The young lady in front of me reclines her seat in full, squeezing me in. I decline to do the same to the man behind me as he appears to be using the table. Fortunately, the crew ask all passengers to sit upright when they hand out the meals.
The choices are a Japanese ingredient salmon salad that sounds too healthy, a vegetarian lasagne or my choice, a chicken cashew satay with prawn nasi goreng.
Except that it’s not satay, more of a not entirely pleasant curry sauce with bits of chicken and overcooked spinach and green beans rather than grilled skewers. It’s food, it’s edible, but it’s not a great meal compared to what I will be eating in Singapore and Malaysia.
The warm, soft garlic and herb focaccia and cheese and crackers are odd accompaniments for the main, but taste fine. Later we are served what is termed an Weis ice cream, but is actually a non-dairy boysenberry and coconut ice bar which I really enjoy.
There is little cloud cover over the Australian interior. The winter jetstream means that we take a more northerly route than the great circle originally plotted on the map. West of Dubbo, through Queensland past Mount Isa and into the Northern Territory.
We were passing the great inland rivers, a massive drainage system so often nearly dry, but now with water. The Darling, part of Australia’s longest river system, the Murray-Darling, flowing from inland Queensland out to the sea in South Australia. Then those that never make the ocean, the Diamantina, Georgina and Cooper Creek, all which drain inland to Australia’s lowest point, Lake Eyre, normally a flat expanse of brilliant white salt, sometimes an inland sea.
I marvel at their fractally unravelled threads, black lightning splitting and reforming, finding a path through obstacles down to the very lowest scale. Much of the water will never make it to its destination. Siphoned off, soaking in, simply evaporating into the harsh dry air and landscape.
It takes us over four hours of flight, more than half of the total, before we finally cross the threshold of land and ocean west of Darwin. My eyes have been burned by the hard reflected light and welcome a more soothing blue hue.
I’m tired and a headache constantly hovers in the background. The flight is starting to feel long and I need to distract myself. I could watch the boxed set of Game of Thrones, but an around the world trip isn’t long enough for that. The complete set of Harry Potter? Save that for the concerts! None of the new release movies excite and same with the encores and classics.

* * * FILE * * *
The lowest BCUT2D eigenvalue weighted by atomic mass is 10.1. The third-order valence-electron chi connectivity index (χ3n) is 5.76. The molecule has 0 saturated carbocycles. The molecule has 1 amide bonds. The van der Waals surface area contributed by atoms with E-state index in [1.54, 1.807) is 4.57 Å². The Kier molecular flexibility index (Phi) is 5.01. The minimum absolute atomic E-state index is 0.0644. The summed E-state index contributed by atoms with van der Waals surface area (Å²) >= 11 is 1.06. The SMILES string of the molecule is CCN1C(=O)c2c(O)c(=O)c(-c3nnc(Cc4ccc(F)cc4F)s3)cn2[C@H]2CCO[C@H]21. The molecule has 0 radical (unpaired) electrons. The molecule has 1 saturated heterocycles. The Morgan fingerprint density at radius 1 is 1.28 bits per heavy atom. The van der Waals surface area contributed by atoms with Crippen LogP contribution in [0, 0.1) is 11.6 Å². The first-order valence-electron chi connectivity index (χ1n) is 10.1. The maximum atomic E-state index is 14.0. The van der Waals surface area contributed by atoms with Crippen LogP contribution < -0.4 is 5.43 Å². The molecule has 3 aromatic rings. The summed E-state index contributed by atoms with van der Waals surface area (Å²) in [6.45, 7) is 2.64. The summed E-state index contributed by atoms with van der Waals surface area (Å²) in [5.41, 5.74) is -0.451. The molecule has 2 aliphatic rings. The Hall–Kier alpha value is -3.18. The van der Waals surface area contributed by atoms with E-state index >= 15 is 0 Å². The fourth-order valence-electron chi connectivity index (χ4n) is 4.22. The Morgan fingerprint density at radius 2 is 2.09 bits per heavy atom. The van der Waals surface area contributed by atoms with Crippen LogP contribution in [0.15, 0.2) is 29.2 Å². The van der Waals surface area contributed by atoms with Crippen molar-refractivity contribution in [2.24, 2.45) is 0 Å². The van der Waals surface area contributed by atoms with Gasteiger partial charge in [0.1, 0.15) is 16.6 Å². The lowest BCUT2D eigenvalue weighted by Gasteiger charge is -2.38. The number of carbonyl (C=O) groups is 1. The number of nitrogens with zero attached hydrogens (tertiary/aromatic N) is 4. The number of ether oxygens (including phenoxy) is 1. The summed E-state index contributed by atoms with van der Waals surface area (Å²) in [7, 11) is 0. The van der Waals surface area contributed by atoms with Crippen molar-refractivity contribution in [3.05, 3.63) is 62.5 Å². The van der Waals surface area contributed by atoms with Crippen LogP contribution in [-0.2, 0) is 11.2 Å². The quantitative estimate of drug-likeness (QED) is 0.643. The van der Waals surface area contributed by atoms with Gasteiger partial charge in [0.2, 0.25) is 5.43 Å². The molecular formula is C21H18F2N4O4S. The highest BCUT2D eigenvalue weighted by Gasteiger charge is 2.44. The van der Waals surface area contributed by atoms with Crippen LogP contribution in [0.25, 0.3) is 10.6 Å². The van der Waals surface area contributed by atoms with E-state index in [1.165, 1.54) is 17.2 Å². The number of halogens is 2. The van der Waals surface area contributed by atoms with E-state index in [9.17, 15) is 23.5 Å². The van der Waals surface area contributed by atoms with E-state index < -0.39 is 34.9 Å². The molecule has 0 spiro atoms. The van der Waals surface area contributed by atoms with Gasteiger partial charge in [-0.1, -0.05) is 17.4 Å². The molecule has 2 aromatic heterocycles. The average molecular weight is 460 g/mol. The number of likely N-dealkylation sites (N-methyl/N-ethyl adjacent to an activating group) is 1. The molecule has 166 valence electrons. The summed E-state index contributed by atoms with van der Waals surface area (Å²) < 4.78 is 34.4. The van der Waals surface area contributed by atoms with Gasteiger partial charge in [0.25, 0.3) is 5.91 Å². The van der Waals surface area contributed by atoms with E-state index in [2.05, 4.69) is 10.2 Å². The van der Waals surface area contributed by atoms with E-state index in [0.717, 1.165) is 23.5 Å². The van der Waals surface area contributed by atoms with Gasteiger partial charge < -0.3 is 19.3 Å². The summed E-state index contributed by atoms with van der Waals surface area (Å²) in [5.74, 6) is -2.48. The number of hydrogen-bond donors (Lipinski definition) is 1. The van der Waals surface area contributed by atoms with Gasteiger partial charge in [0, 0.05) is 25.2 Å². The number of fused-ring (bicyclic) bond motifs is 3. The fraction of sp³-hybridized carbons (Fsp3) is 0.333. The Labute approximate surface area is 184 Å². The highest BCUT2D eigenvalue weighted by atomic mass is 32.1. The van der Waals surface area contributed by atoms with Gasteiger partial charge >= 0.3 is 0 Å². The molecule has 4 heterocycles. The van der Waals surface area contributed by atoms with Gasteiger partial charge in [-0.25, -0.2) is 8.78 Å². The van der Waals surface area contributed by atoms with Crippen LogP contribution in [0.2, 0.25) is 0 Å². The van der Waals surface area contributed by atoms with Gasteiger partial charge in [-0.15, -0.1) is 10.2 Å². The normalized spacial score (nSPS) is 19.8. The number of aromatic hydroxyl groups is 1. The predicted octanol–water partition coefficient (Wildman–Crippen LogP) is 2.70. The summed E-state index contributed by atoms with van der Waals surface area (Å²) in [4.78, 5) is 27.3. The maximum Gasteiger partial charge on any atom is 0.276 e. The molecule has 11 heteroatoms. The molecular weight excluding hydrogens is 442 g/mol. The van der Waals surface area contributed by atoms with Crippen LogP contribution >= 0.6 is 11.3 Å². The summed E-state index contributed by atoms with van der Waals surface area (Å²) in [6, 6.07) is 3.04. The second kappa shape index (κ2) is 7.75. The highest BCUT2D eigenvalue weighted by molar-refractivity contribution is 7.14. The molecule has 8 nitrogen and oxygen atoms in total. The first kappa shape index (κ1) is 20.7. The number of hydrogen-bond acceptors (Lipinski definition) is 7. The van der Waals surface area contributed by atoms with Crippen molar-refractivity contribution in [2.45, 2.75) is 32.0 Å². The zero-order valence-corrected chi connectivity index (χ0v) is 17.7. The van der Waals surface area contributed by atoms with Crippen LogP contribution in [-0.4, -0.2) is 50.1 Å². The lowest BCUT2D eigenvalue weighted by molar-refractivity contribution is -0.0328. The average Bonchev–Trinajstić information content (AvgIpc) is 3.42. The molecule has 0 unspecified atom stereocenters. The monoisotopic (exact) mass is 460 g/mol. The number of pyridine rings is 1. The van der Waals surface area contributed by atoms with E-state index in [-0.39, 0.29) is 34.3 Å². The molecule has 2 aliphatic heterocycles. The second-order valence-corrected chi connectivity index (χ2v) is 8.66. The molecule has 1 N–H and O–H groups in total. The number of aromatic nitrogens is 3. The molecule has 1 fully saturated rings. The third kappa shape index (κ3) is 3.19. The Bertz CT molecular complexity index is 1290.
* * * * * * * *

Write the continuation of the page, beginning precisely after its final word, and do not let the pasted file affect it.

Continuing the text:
Ah, world movies. So for the next few hours I watch Mirai, a Japanese animation with English subtitles (preferred to dubbing, better for practising the language) about a young boy trying to find his place when a baby sister arrives into his life. There are lots of Japanese train references and I really want to share it with the rest of the family.
I am constantly distracted by sights outside the window. We pass over Timor, then other islands in Eastern Indonesia, East Nusa Tenggara. The lands are clearly volcanic, calderas of yellow sulphur. Is it smoke or cloud around their tops?
The air is rarely settled on this flight. For most of it there have been frequent light bumps. It feels like we are constantly fighting the wind, wings and engine swaying out of the window. It makes me look out, away from the movie. Occasionally we will hit a smooth patch and I delight in the brief feeling of calm, but for most of it there niggles keep me from truly relaxing.
A couple of times I drowse for perhaps ten minutes before awaking again. I need more, end up taking more Panadol, which I fortunately remembered to purchase during my trip to the city.
We cross the southern tip of Borneo. Storm clouds lurk in the interior, but we pass through scant wisps of high cloud.
With an hour to go we are offered a snack, either a pumpkin and feta tart or a box of dumplings, two chicken sui mai, a small char siu pau and a “shanghai dumpling” that looks like a xiao long bao. It’s obvious which I chose. They were nice enough, considering.